It is now apparent that serum levels of galactose-deficient IgA1 (GdIgA1), mainly in IC forms, are often elevated in IgAN patients [37–39]. Moldoveanu et al. recently demonstrated, using a lectin-binding assay, that Caucasian IgAN patients have increased levels of serum GdIgA1 . The mesangial IgA deposits also display abnormal O-glycosylation [40, 41] in IgAN. It is known that underglycosylated IgA tends to be aggregated, indicating that the polymeric formation of IgA1 may be, at least in part, based on the aberrant glycosylation of IgA1 [42–44]. Furthermore, pIgA has more capacity to activate mesangial cells than monomeric IgA [45–49]. Accordingly, the involvement of GdIgA in the pathogenesis of IgAN has been discussed [2, 50, 51]. A recent study has shown that IgA1 secreted by Epstein-Barr virus-immortalized B cells from peripheral blood of IgAN patients was mostly polymeric, and had galactose-deficient sialylated O-glycans due to decreased β1, 3-galactosyltransferase (core1βGalT) activity, and increased N-acetylgalactosamine-specific α2,6-sialyltransferase activity . On the other hand, IgA1 produced by tonsillar lymphocytes is also abnormally glycosylated in IgAN patients [52–55]. These clinical findings taken together further support the idea that the estimated mucosa–BM axis is the location where B cells producing the nephritogenic GdIgA1 may traffic between tonsil and other organs via peripheral blood in human IgAN .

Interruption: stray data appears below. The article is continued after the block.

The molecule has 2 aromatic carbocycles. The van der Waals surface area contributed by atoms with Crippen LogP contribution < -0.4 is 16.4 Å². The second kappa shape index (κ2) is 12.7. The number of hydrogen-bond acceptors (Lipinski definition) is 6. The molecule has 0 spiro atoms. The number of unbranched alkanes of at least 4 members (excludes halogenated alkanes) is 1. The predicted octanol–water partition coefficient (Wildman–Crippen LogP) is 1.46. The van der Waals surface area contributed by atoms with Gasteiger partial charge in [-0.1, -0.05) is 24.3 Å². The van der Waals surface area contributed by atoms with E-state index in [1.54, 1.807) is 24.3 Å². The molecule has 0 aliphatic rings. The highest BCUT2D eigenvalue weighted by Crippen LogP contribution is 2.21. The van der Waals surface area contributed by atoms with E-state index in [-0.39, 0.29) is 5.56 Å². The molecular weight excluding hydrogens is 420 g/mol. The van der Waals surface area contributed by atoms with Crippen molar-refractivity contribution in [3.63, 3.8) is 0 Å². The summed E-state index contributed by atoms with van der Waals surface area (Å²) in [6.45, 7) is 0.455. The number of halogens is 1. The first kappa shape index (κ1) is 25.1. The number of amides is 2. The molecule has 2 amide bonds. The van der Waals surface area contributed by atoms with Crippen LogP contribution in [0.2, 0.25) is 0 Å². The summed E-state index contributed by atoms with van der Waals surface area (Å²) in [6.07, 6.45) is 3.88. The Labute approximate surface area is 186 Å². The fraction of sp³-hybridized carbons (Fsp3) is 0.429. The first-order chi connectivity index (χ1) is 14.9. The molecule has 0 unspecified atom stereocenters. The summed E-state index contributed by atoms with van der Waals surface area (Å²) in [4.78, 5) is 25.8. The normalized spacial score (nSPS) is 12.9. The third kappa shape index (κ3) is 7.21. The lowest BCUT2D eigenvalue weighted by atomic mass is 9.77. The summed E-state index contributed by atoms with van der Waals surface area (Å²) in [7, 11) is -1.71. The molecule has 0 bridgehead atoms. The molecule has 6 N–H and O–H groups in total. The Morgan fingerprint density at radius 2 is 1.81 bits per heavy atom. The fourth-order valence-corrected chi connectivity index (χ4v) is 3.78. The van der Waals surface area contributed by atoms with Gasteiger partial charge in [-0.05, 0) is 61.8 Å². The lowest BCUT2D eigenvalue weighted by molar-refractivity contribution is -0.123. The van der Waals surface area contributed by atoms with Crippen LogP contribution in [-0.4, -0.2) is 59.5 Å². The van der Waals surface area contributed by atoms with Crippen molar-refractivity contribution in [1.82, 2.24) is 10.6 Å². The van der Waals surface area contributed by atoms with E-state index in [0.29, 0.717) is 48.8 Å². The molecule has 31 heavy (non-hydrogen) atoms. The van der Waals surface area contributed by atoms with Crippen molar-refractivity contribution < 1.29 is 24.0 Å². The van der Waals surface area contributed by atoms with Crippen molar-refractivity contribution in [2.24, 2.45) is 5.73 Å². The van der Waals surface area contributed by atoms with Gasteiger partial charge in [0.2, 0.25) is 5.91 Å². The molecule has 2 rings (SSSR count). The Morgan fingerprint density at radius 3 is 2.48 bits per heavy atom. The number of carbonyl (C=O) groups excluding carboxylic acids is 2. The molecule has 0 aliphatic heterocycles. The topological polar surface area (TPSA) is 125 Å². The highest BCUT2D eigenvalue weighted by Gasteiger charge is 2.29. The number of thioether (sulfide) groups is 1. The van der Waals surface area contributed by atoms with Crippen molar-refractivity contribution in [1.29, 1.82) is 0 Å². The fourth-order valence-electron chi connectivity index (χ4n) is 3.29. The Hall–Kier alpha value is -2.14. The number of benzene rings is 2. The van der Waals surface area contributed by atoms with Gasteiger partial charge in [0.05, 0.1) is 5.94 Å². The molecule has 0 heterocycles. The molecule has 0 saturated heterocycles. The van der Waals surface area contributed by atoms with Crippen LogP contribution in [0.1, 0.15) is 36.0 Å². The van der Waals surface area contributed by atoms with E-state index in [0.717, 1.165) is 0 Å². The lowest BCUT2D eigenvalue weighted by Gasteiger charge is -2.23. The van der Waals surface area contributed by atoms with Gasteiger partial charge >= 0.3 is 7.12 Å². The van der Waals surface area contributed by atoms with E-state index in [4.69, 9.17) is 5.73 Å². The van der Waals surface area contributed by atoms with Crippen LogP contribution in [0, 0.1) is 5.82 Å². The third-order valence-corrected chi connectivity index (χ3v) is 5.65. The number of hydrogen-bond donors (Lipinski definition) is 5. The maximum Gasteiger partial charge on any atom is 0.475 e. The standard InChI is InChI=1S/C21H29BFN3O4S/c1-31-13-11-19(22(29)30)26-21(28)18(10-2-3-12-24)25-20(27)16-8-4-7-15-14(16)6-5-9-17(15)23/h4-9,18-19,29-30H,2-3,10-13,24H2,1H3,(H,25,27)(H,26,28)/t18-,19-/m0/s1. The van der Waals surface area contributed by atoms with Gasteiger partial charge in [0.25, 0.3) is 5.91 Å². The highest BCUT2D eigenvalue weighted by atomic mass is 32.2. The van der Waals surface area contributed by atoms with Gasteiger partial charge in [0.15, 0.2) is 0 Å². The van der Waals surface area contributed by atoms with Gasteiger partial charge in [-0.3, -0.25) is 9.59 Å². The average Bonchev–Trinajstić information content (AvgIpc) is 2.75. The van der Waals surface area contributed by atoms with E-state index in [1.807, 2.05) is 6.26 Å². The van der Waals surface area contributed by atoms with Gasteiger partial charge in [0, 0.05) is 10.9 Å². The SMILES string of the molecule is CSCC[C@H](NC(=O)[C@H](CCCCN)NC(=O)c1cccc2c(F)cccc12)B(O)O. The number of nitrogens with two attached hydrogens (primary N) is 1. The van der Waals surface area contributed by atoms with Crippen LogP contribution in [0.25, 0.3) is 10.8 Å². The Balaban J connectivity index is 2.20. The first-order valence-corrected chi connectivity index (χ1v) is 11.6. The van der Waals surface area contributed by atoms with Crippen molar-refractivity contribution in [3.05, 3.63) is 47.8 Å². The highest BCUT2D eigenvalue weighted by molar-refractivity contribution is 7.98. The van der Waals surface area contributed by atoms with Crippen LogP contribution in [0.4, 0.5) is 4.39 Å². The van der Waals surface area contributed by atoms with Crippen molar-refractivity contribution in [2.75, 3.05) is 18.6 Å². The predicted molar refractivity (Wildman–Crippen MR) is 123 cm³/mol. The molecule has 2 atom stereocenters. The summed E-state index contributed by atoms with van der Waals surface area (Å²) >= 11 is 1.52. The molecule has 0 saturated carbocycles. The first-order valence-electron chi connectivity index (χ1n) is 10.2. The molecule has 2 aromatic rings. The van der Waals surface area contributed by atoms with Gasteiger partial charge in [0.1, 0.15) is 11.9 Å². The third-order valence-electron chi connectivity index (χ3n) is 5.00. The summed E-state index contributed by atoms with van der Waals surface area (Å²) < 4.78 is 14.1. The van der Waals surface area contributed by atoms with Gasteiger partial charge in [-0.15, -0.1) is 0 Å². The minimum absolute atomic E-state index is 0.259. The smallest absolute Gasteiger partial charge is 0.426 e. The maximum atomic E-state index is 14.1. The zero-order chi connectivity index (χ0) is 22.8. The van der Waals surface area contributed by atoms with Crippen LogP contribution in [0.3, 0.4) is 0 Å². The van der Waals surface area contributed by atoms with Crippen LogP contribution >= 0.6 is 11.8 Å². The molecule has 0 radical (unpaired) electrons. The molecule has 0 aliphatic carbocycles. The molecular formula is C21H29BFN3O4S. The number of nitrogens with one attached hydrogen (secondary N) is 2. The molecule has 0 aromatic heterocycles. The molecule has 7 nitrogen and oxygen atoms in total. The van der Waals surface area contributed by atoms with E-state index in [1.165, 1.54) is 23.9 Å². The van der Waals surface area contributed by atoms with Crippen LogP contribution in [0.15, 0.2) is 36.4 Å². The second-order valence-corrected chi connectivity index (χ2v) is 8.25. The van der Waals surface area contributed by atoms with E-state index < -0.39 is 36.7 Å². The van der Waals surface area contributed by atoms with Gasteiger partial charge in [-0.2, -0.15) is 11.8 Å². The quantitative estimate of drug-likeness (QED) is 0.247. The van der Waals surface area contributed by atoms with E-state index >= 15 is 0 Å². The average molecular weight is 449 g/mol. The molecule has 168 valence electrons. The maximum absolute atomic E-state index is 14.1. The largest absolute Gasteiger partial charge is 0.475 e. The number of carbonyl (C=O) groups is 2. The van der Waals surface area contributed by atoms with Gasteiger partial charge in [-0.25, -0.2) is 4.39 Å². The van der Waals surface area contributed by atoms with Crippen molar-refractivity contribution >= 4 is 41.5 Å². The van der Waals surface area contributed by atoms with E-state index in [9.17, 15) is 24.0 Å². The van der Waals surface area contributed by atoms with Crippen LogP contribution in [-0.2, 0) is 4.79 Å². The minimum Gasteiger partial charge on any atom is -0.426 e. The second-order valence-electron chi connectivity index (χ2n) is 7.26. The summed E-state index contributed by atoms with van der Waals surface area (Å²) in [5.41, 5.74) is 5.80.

Humans have two isotypes of IgA: IgA1 and IgA2. IgA1 contains O-glycosylation sites but IgA2 or murine IgA do not . Thus, the murine model does not include the aberrant O-glycosylation involved in the human IgAN. However, recent studies suggest that aberrant glycosylation of N-glycans may be involved in the pathogenesis of murine IgAN [57, 58], suggesting that aberrant modifications of carbohydrates of serum IgA are involved in the development of not only human but also murine IgAN, whether the carbohydrates are O-glycans or N-glycans.
Renal biopsy and subsequent immunohistochemical analysis of the renal tissue remains the gold standard for diagnosing IgAN or evaluating the activity of acute lesions of this disease; however, new sensitive, and reasonably specific, non-invasive tests are emerging and may provide another diagnostic approach. Our recent study showed that reduction of serum GdIgA1 after tonsillectomy was associated with improvement of hematuria in certain IgAN patients (our unpublished data). Since the primary abnormal clinical manifestation in IgAN is recurring bouts of hematuria with or without associated proteinuria , elevated circulating levels of GdIgA1 is one of the most promising new tests for diagnosis or activity of IgAN [37, 40, 41, 52–54].